SUPERMAN: SON OF KAL-EL #3: Here's the deal: Superman (the father) is about to leave Earth on an extended space mission. Because Jon (the son) has spent so much time in the future with the LSH, he knows that his father is destined never to return from this mission. He tells his parents (and grandparents), but superman is determined to undertake this mission anyway (because he's Superman). This issue's visit to the Kent farm is problematic (for me, if no one else). Do these Kents known that this Superman is not the man they raised, but rather a Superman from another dimension? Or is that no longer a thing? If the "New 52" has been erased in favor of an "everything happened" universe, Pa Kent died pre-Flashpoint. Unless he exists in a state of quantum flux until someone reads the issue. Schroedinger's Pa Kent.

WONDER WOMAN: BLACK & GOLD #4: I've said before that these stories are out of continuity, but they're better than that; they transcend continuity.

LONE WOLF & CUB v23-24Chapters 112-121

SUPERMAN & LOIS LANE: The 25th Wedding Anniversary Deluxe Edition: Somehow I got the idea that the stories collected in this volume weren't going to be sequential, that they were going to present key stories leading up to and following the wedding, but they are. It collects five different "superman" comic books, triangle-numbers 46-50, all cover-dated December 1996. This was not necessarily my favorite era back when it was being published, but I find it refreshingly nostalgic now.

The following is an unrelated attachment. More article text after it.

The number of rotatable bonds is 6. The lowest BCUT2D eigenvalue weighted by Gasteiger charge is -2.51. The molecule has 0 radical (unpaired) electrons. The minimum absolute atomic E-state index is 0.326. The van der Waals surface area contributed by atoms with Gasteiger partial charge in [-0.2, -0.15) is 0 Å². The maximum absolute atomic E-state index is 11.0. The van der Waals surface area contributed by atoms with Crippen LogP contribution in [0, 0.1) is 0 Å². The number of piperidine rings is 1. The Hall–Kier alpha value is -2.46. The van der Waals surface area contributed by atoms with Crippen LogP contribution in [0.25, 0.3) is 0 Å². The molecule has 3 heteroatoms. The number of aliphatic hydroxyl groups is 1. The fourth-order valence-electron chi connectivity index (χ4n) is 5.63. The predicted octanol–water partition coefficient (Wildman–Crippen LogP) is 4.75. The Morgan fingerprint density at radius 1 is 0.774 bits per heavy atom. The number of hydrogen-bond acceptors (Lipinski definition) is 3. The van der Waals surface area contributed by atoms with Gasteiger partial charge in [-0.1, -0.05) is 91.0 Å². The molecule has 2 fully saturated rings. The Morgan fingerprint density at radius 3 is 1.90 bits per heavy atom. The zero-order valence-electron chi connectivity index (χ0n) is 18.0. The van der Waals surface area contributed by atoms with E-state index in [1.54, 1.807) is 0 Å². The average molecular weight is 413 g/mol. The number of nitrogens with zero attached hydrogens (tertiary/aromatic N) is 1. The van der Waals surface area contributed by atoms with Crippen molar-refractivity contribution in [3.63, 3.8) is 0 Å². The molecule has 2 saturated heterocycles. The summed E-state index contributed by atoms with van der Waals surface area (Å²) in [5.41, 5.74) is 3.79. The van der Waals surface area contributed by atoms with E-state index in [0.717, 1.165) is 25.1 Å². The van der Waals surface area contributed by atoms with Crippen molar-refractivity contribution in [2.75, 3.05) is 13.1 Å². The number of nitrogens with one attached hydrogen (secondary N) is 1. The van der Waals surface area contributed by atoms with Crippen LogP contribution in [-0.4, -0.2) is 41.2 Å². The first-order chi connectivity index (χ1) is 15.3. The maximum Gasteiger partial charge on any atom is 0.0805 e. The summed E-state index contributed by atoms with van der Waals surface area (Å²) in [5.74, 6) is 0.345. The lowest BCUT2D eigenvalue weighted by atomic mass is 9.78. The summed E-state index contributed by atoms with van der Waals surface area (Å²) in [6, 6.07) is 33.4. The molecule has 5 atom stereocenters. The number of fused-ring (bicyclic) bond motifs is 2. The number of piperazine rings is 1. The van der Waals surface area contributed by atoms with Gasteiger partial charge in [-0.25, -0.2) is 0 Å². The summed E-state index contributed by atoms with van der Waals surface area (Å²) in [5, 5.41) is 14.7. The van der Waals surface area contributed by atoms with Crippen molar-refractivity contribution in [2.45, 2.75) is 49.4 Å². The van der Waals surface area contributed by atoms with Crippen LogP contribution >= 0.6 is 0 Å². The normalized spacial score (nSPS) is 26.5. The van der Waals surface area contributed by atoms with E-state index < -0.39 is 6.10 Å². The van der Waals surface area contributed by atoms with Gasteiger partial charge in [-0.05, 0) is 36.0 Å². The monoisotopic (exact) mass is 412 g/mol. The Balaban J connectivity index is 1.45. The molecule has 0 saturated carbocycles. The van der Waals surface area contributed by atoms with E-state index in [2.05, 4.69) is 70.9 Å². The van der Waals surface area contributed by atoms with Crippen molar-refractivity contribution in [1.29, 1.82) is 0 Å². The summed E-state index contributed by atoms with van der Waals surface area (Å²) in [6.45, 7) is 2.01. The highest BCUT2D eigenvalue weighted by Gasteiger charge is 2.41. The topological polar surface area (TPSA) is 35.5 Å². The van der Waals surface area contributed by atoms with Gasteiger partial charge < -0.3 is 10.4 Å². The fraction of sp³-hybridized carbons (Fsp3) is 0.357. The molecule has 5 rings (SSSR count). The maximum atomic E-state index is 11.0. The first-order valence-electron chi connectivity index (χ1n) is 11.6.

Re: United States of Captain America: I'm waiting until I have all five issues until I start reading, but let me echo your comments, Baron. When this thing started, I referenced the last time an amateur tried cosplaying as the Star-Spangled Avenger, and ended up murdered by the Red Skull. (Roscoe something.) That would be the natural outcome of playing superhero without any training or technical/physical advantage. I was hoping the series would address that, but from your comments, I guess not.

Also, one of my ongoing assumptions is that when a whole bunch of characters are introduced at once, there's usually one or two good ones and the rest are lame. If they arrive as a group, at least one will be cannon fodder and another will be a traitor. I don't know if that applies here, but I'm guessing one nor two of these Caps are strong enough concepts to stick around, but the rest won't have legs. I guess I'll find out.

Re: Superman Wedding Anniversary. Hard to believe that this is old enough to be nostalgia. But it is. Like I need help feeling old. Eh, I'll get it anyway. It's super-cheap on

Re: Son of Kal-El: Bleeding cool says he's going to be bi or gay or pan. Something not straight. And he's going to introduce a "special friend" to his parents this month. Cue the outrage from Fox News.

"Bleeding cool says he's going to be bi or gay or pan. Something not straight. And he's going to introduce a 'special friend' to his parents this month."

His friend, Jay, is a young journalism student with pink hair. Jay is gobsmacked to meet Lois Lane in person. Back in the BMB LSH, Superboy and Saturn Girl had a mutual thing.